Meyer explains this philosophy stating, "Bass live in grass year round, but at no such time are they more congregated than in the summer time. If you can get a bite in the outside grass beds, its typically an indicator of a population of bass rather than a nomadic fish." He acknowledges the initial search for these groups to be, "like a needle in a haystack", but finds it to be much quicker with his wacky jig head approach.

Ideally, the grass he is after possesses either current or deeper water nearby serving as a migration route leading to the vegetation. Meyer employs the 6.8" Jackall Flick Shake with a 1/8oz Jackall Weedless Wacky jig head and surveys the areas by making long casts across the targeted grass. His retrieve is the key to realizing the full potential of the wacky jig technique and requires attention to detail on the angler's part.

Meyer instructs, "Working this technique effectively relies upon allowing the bait to experience its natural wiggling action during free fall. This means each time you lift the rod tip and the bait begins to fall, it must be on slack line. I personally shake the worm as I lift the rod tip, however, most bites occur on the fall."

With the prevalence of bites occurring when not in contact with the bait, tackle considerations are quite important; most notably a braided main line with a fluorocarbon leader that affords the most sensitivity possible while still retaining its stealthy nature. Meyer opts for 10lb Power Pro Braid main line with a 6lb fluorocarbon leader of roughly 10 feet.

Additionally, he's found a spinning rod with a very fast tip to help with his retrieve cadence enabling him to shake the worm steadily before allowing it to fall uninhibited. He gears up with a 7'2" Shimano Cumara medium power spinning rod which provides the length to move line and secure a solid hook set when fish bite far from the boat.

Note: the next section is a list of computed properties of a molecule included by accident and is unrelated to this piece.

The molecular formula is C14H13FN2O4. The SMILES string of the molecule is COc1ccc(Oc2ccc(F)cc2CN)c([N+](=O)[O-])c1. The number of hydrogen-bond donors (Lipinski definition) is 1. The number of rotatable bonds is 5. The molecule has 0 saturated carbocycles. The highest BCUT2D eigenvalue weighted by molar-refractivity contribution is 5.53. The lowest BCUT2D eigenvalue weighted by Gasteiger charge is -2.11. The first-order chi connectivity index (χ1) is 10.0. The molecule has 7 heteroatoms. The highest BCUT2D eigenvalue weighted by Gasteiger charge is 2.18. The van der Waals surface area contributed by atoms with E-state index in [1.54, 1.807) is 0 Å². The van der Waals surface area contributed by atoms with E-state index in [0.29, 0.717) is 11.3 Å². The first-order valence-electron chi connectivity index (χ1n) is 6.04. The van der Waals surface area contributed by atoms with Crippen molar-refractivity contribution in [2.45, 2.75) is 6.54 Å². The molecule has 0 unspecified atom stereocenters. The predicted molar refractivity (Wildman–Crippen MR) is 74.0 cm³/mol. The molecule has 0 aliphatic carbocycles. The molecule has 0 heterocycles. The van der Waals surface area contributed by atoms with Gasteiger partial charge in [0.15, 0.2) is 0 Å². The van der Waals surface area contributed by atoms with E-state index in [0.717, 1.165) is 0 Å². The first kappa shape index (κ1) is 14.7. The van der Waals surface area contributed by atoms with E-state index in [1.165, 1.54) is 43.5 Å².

Wolfpacking Bass

Wolfpacking bass is another intriguing scenario where Meyer prefers a finesse approach. For those not familiar with "wolfpack bass" the term refers to a group of bass traveling in packs up in shallow water when preying upon bluegill. This phenomenon coincides with the bluegill spawn which renders the bluegill utterly prone to attacking bass. Traveling in groups gives the bass the best chance of one member fulfilling their objective as the bluegill frantically scatter. In other words, strength in numbers. Any angler well versed in wolfpack bass is aware how fickle in nature these fish are and how unwilling they are to concede to another food source; they have one thing on their mind and that's a protein packed bluegill.